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Falling short on contracted grain

By Staff | Aug 31, 2012

By STEVE JOHNSON

ISU farm management specialist

What are the legal options if farmers cannot fulfill their contracts in a drought year?

Many Iowa farmers have entered into forward cash or hedge-to-arrive contracts with grain merchandisers. These are agreements between the buyer and seller of grain for delivery of a certain quality and quantity of grain at a specified time and price.

These contracts are legally enforceable agreements, thus farmers who fail to deliver or are forced to delay delivery may face some serious penalties under the terms of the contract.

Not all grain contracts are the same. Each grain merchandiser uses different language and provisions when contracting with sellers.

However, most grain contracts in Iowa are governed by Iowa’s Uniform Commercial Code. The Statute of Frauds, found in Article 2, requires contracts for the sale of goods over $500 should be in writing to be enforceable in Iowa.

Contract terms

If sellers doubt their ability to perform under the forward cash contracts, they should first look to the terms of the contract to see if it addresses the potential for default or excuses delay of delivery under certain conditions.

While it is not very common, a contract may have what is termed a “force majeure” clause allowing a party to delay or suspend performance under the contract due to an “act of God” or “event that can be neither anticipated nor controlled,” so long as the party used its best efforts to perform on a contract.

In the likely event that a contract does not contain such a clause, a producer fearing default may also want to see if the contract contains a clause dealing with “underdelivery.”

The National Grain and Feed Association, a non-profit trade association whose members include elevators, feed mills, cash grain merchandisers, grain processors and biofuels producers, has published a sample grain contract on its website at www.ngfa.org. The sample NGFA contract contains a clause called “Settlement for Underdeliveries.”

Work with buyers

In short, the clause provides that if a seller of grain discovers that he/she will not be able to deliver the contracted amount and quality of grain, then it is the duty of the seller to advise the buyer immediately. The buyer may elect to agree to an extension of time for the seller to deliver or cancel the contract all together-requiring the seller to essentially compensate the buyer for the buyer’s losses with the difference between the contract price and the replacement value of the commodity.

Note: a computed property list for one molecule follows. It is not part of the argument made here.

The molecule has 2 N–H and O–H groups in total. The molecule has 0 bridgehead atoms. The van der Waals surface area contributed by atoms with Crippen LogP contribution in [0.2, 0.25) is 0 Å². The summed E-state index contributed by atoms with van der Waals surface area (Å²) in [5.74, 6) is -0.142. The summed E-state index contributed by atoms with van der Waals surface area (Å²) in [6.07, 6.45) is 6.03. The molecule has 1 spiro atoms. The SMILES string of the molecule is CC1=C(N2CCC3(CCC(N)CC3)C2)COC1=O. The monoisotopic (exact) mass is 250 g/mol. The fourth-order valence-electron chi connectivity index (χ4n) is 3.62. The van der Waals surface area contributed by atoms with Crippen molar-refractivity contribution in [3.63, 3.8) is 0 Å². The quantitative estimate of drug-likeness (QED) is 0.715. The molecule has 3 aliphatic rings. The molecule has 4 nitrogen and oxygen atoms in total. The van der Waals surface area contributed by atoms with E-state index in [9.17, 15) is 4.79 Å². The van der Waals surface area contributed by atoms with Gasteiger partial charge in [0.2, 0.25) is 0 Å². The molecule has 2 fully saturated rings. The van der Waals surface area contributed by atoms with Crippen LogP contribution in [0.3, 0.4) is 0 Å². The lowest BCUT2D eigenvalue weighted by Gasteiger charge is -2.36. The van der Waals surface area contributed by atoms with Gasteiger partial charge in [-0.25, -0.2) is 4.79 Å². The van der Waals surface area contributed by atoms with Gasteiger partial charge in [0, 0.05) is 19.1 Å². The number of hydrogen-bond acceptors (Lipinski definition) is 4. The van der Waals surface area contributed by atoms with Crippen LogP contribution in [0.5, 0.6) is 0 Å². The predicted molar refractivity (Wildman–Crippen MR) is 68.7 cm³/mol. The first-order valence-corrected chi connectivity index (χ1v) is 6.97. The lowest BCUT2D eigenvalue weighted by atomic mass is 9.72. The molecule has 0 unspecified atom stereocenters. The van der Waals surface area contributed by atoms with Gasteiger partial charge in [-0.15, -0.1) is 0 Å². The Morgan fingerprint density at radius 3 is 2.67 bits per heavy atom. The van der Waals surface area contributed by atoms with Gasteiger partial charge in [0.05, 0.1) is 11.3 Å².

A few examples include:

  • A farmer forward contracted 2012 corn earlier this year when the December corn futures price was $6 a bushel. Now, the market has jumped to $8 a bushel and the farmer wants to get out of the $6 contract. The farmer will have a reduced crop, but is still going to produce enough corn to be able to deliver on the $6 contract.

Legal outcome: The farmer, in this case, lacks the requisite good faith required for the defense of “commercial impracticability.” Generally, there is no excuse, under the law, for defaulting on the contracts in this situation. Some courts have held that breaching a contract for “trivial and insubstantial” reasons as an excuse for release from a contract constitutes “bad faith.”

  • A farmer forward contracted corn from the 2012 crop, but now the drought has severely reduced the farmer’s 2012 production to the point that he/she isn’t able to deliver that amount.

Legal outcome: Once the farmer realizes he/she cannot deliver all the bushels contracted, they should work with the grain merchandiser on a strategy to make up the shortfall in bushels or pay the replacement value of those bushels. The solution will vary by grain merchandiser and whether a cash-forward contract or hedge-to-arrive contract was used. Generally, the farmer would have the option of buying out the missing bushels at the current market price.

Given adequate notice, the merchandiser will attempt to replace the contracted bushels by purchasing bushels elsewhere.

However, the farmer who contracted those bushels should still expect to pay the replacement value for those bushels. That is the difference between the CME futures price at the time the contract was initiated subtracted from the CME futures price at the time of settlement.

In addition, a small cancellation fee will likely be charged. So, if the CME price at the time of the contract for corn was initiated was $6 per bushel and the futures price at settlement is $8 per bushel, the difference is $2 per bushel plus a 10-cent service fee, which equals $2.10 per bushel total cost.

Revenue protection

The vast majority of Iowa’s row crops are insured using revenue protection. This coverage provides for any shortfall in revenue guaranteed bushels at the higher of the harvest price or projected price.

Since the harvest price will be higher in 2012, revenue protection losses will be known approximately Oct. 31. If not done prior to this date, settlement for the replacement value of undelivered bushels should be negotiated at that time, regardless if bushels were to be delivered at a later date.

Since the farmer will likely have other bushels to be delivered to this grain facility, the merchandiser will simply subtract the replacement cost of $2.10 per bushel from the total sales receipts.

Delaying settlement beyond early November leaves the farmer in a speculative position for those bushels that they were unable to deliver. Should the futures price move even higher beyond this time frame, the replacement cost would increase.

Regardless, the need to work with the merchandiser is critical if a grain grower falls short on contracted bushels.

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